Kids dressed up as goats, trolls and Michael Jackson pack the risers in the Peter Hobart Elementary School gym, most of them distracted by the audience of parents, smartphones held high, seated a few yards away in metal folding chairs.
For this kindergarten and first-grade concert, music teacher Scyler Shearer has adapted Hans Christian Andersen’s Three Billy Goats Gruff into a musical called Gruff! One-third of the kids wears construction-paper goat ears. Another third wears construction-paper troll ears. The last third wears black fedoras. Each fedora’d kid also wears a single white glove, copping Michael Jackson’s trademark look.
Goats, trolls and MJs sing through New Kids on the Block, Nancy Sinatra and Flo Rida—Sinatra’s signature boots made for walkin’ changed to hooves, and Flo Rida’s “My House” an invitation from the troll to the goats to “have them over for dinner,” not to “have them for dinner.” For a finale, the lyrics of “Billie Jean” change to reflect the troll’s dismay at eating alone, spurned by wary goats.
Parents laugh and holler approval. Shearer uses pop to teach music because he remembers his own concert experiences as an elementary-age kid.
“There was this one year, it was like a Disney spectacular,” he says. The concert hit all the big movies coming out then: The Lion King, Beauty and the Beast, The Little Mermaid. “The fact that we really enjoyed them and got to sing them in concert—it was more engaging” than, say, “Old Man River” or “Yankee Doodle.”
At St. Thomas University, Shearer titled his master’s thesis in elementary music education “The Validity of Pop Music in Public Education.” He compiled studies finding that kids connect best with material of some relevance to what they see and hear every day—in movies, on television or on the radio.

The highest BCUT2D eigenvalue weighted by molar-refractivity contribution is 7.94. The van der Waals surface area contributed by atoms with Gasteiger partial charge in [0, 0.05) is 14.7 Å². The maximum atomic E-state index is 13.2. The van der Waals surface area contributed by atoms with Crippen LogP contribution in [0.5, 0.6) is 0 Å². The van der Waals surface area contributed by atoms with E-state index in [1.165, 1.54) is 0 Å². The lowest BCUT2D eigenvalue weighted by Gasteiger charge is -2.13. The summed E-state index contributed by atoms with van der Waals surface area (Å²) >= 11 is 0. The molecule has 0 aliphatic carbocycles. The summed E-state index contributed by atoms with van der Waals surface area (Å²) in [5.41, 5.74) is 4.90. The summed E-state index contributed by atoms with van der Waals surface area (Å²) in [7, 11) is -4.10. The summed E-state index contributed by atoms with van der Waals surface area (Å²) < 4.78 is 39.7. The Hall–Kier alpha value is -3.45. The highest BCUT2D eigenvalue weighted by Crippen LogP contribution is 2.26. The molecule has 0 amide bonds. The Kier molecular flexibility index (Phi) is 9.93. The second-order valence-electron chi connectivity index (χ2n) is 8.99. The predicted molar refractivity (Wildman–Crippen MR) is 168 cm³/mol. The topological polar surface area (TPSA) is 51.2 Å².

“If you meet kids where they’re at, with the music they already know, then that’s a bridge to link them, from what they know to what they need to know,” Shearer says—in this case, rhythm, melody, note reading and other basics. “This way, they feel ownership of the music. I had already believed this to be true, so to see studies and research confirming it—that was really powerful.”
He curates concerts of Meghan Trainor, Justin Timberlake and Katy Perry. But he also taps into the ’80s, the ’60s, the ’90s—stuff parents know. Singing a version of “You Got It (The Right Stuff)” by New Kids on the Block—lyrics changed to “We are the goats gruff”—the kids on the risers pose, arms crossed, and run through a few other fun-to-mock moves from the late-’80s boy band.
Third-grade teacher Meg Schauer collaborated with Shearer to choreograph the songs, having danced through elementary and high school herself. Before Shearer arrived at Peter Hobart in 2010, Schauer says, the school put on concerts for kindergarteners and third-graders only. “Now every kid at Peter Hobart has a concert every single year,” she says, noting that Shearer’s enthusiasm catches on with the students. “Kids who might not get involved in music or dance programs now really have this opportunity to perform at school.”
Shearer’s own choir teacher pointed him toward music. About to attend St. Olaf College as an undergraduate, Shearer intended to pursue photography. But his high school choir director pulled him aside, suggesting he would make a great teacher.
Now certified to teach music up to 12th grade, Shearer chose K–5 because “thinking back to elementary school, I remember so clearly standing up on the risers,” he says, “with all the audience watching, and just singing my heart out. I’m drawn to that aspect—the innocence, and the joyfulness.”